What Happened to Myanmar?VIEW EVENT DETAILS
Asia: Beyond the Headlines
In 2015, Aung San Suu Kyi’s National League for Democracy scored an overwhelming victory at the polls, ushering in hope for the country’s political and economic transition from harsh military rule to a leadership with respect for democracy and human rights. Four years on, Myanmar's great hope has failed to live up to expectations. The transition was never going to be easy — among many challenges, the military is still guaranteed 25 percent of seats in the national assemblies, and a number of violent internal conflicts within the country persist to this day. Critics claim that civil liberties and press freedoms have been curtailed even under the new government, and most notably, close to one million Rohingya have fled the country, from what the UN high commissioner for human rights has described as a “textbook example of ethnic cleansing.”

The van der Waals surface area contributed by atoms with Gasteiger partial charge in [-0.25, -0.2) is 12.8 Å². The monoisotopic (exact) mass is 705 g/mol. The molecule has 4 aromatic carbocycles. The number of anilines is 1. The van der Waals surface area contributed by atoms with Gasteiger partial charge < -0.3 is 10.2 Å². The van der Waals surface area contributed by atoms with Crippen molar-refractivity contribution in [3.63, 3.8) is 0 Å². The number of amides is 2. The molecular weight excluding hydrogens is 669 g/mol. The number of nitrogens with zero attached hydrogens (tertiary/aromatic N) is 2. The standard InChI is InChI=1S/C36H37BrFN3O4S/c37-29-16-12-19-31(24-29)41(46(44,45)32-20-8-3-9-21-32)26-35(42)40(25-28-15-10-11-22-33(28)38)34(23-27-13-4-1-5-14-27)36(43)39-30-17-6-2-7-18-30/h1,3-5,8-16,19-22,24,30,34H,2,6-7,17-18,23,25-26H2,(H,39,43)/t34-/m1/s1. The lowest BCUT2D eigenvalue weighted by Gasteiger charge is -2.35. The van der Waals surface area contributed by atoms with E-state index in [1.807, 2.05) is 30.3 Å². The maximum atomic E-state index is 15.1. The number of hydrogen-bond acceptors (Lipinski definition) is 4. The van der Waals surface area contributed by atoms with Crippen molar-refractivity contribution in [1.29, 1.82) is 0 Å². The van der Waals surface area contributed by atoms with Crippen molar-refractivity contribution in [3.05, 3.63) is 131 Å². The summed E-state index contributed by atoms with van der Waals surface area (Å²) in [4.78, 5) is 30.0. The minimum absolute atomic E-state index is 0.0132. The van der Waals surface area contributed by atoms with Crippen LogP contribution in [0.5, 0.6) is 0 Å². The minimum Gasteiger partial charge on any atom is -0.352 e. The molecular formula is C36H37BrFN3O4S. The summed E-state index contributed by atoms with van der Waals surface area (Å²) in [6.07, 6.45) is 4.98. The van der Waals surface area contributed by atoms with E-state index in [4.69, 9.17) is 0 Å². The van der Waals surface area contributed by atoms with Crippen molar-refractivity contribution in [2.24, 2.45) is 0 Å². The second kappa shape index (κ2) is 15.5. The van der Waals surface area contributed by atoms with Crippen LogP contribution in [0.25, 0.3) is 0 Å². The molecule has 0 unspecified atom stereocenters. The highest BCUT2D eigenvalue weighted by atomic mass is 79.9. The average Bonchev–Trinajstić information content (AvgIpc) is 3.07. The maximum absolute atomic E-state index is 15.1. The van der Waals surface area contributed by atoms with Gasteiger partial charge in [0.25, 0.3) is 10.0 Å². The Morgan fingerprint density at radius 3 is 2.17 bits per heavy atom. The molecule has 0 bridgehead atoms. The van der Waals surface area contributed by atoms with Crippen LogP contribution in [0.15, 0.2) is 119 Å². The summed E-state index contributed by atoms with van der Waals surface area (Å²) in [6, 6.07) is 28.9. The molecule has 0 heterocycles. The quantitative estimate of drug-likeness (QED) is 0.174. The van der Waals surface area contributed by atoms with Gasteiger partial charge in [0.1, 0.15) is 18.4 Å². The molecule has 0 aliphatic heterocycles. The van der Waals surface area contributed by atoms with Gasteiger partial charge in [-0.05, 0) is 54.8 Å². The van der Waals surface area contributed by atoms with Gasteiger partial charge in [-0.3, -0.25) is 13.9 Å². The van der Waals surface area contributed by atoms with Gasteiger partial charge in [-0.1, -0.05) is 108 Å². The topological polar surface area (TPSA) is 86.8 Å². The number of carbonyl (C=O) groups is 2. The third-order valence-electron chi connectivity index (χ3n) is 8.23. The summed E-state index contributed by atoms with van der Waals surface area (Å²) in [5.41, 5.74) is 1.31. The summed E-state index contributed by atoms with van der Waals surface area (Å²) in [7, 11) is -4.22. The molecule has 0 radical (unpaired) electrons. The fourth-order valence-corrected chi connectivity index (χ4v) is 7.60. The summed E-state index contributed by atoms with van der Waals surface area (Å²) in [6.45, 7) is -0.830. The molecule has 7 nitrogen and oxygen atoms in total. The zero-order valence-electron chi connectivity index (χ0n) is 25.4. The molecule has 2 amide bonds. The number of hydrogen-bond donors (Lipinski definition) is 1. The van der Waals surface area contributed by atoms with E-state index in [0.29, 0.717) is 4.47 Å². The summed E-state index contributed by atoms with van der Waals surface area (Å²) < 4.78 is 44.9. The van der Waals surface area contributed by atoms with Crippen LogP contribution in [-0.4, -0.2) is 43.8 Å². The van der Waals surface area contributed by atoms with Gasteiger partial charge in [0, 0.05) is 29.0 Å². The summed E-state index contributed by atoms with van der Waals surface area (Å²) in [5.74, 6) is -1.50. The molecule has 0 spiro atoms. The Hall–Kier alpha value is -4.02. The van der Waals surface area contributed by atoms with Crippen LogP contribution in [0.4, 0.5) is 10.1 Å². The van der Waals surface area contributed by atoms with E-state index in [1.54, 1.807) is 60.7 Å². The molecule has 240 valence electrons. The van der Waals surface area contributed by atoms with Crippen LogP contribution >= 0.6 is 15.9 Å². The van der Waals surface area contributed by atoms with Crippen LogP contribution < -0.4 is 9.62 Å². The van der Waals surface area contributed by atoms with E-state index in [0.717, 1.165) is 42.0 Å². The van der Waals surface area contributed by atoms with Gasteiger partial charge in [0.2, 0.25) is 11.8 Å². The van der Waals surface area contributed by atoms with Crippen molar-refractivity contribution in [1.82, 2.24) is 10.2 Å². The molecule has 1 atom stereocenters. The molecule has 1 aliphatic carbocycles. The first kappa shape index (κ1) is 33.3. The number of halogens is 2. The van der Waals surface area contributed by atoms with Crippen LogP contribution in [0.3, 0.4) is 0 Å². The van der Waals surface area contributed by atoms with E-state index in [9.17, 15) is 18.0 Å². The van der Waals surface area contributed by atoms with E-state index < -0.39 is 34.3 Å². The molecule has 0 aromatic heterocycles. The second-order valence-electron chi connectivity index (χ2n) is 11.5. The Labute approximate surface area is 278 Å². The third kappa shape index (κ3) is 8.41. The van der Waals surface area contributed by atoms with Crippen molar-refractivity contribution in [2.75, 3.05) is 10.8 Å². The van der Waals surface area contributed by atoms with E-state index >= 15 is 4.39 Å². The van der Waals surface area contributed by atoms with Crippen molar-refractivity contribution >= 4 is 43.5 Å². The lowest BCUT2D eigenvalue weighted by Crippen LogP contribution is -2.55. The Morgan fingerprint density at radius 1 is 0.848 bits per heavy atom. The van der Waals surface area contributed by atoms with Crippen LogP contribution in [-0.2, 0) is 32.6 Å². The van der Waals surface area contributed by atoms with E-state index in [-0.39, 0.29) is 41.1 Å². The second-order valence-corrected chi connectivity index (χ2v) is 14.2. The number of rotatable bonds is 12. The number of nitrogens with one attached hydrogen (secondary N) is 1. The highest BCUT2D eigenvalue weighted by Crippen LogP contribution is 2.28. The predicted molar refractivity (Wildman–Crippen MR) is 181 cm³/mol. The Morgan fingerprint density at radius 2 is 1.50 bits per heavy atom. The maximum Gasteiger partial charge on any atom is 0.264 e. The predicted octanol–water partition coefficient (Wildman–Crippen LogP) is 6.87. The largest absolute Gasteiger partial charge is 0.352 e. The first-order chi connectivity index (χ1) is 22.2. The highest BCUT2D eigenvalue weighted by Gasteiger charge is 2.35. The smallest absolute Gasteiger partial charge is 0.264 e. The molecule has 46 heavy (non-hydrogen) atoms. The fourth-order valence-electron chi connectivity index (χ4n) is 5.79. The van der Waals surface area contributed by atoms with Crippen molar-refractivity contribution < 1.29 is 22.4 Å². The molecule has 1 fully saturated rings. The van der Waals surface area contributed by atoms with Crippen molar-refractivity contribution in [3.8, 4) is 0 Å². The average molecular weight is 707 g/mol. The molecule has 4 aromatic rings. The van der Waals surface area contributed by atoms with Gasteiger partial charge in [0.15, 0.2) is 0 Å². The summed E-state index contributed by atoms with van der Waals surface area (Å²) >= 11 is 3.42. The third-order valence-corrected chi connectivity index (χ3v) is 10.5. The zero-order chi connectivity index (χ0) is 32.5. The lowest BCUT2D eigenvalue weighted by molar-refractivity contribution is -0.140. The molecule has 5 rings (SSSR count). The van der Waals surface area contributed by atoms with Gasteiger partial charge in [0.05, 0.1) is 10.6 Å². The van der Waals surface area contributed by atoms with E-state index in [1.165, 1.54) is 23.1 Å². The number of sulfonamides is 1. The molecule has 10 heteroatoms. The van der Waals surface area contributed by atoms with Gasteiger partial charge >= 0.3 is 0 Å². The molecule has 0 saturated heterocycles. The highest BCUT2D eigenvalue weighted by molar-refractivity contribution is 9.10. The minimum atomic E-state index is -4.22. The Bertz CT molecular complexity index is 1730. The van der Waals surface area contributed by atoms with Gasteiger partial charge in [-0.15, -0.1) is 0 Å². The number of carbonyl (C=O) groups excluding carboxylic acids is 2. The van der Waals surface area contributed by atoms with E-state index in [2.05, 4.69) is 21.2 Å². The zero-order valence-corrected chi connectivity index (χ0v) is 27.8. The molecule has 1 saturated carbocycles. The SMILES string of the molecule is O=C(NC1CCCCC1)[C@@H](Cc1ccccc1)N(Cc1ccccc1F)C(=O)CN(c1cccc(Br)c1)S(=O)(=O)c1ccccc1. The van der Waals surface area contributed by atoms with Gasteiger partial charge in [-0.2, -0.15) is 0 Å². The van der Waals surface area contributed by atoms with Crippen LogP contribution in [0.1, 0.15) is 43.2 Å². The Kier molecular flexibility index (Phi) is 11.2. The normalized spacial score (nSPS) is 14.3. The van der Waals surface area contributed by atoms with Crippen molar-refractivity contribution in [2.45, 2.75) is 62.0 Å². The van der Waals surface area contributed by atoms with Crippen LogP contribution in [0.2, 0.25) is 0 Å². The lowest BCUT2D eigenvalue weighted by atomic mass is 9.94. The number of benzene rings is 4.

How did Myanmar transform from a nation cheered for its new democracy to a nation charged with condoning crimes against humanity? Thant Myint-U has been an insider and outsider, witness to the turmoil in his own country and also the global reaction to it. His new book, The Hidden History of Burma, is a powerful and provocative look at the country, its leaders, and the tough questions surrounding its unsettling transformation.
Thant Myint-U is Chairman of U Thant House, Founder and Chairman of the Yangon Heritage Trust, and founding partner of the Ava Advisory Group. Since 2007, he has been part of reform efforts in Myanmar as a member of its National Economic and Social Advisory Council and as a special advisor to the government on the peace process. He is the author of several books on Myanmar, including The River of Lost Footsteps: A Personal History of Burma, and Where China Meets India: Burma and the New Crossroads of Asia.
Tom Nagorski (moderator) is Executive Vice President of Asia Society. He serves on Princeton University’s Advisory Council for the Department of East Asian Studies, and the Advisory Board of the Committee to Protect Journalists.
This program is made possible through the generous support of the Nicholas and Sheila Platt Endowment for Public Policy.
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